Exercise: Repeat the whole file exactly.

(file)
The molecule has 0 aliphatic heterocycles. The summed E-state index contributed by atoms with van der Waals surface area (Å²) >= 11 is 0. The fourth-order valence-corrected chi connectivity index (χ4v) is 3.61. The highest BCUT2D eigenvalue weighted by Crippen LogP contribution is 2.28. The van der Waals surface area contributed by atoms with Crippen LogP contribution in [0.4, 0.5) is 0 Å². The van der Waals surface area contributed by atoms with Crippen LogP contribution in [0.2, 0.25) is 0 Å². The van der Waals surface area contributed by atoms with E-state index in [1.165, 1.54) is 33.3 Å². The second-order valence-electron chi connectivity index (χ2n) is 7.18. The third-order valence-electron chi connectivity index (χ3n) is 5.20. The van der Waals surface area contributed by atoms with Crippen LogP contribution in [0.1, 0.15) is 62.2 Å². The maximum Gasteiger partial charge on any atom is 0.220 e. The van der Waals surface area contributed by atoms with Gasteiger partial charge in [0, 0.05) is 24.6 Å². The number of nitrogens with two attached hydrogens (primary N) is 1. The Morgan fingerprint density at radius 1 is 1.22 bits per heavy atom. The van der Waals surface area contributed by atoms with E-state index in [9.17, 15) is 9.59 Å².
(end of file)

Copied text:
The molecule has 0 aliphatic heterocycles. The summed E-state index contributed by atoms with van der Waals surface area (Å²) >= 11 is 0. The fourth-order valence-corrected chi connectivity index (χ4v) is 3.61. The highest BCUT2D eigenvalue weighted by Crippen LogP contribution is 2.28. The van der Waals surface area contributed by atoms with Crippen LogP contribution in [0.4, 0.5) is 0 Å². The van der Waals surface area contributed by atoms with Crippen LogP contribution in [0.2, 0.25) is 0 Å². The van der Waals surface area contributed by atoms with E-state index in [1.165, 1.54) is 33.3 Å². The second-order valence-electron chi connectivity index (χ2n) is 7.18. The third-order valence-electron chi connectivity index (χ3n) is 5.20. The van der Waals surface area contributed by atoms with Crippen LogP contribution in [0.1, 0.15) is 62.2 Å². The maximum Gasteiger partial charge on any atom is 0.220 e. The van der Waals surface area contributed by atoms with Gasteiger partial charge in [0, 0.05) is 24.6 Å². The number of nitrogens with two attached hydrogens (primary N) is 1. The Morgan fingerprint density at radius 1 is 1.22 bits per heavy atom. The van der Waals surface area contributed by atoms with E-state index in [9.17, 15) is 9.59 Å².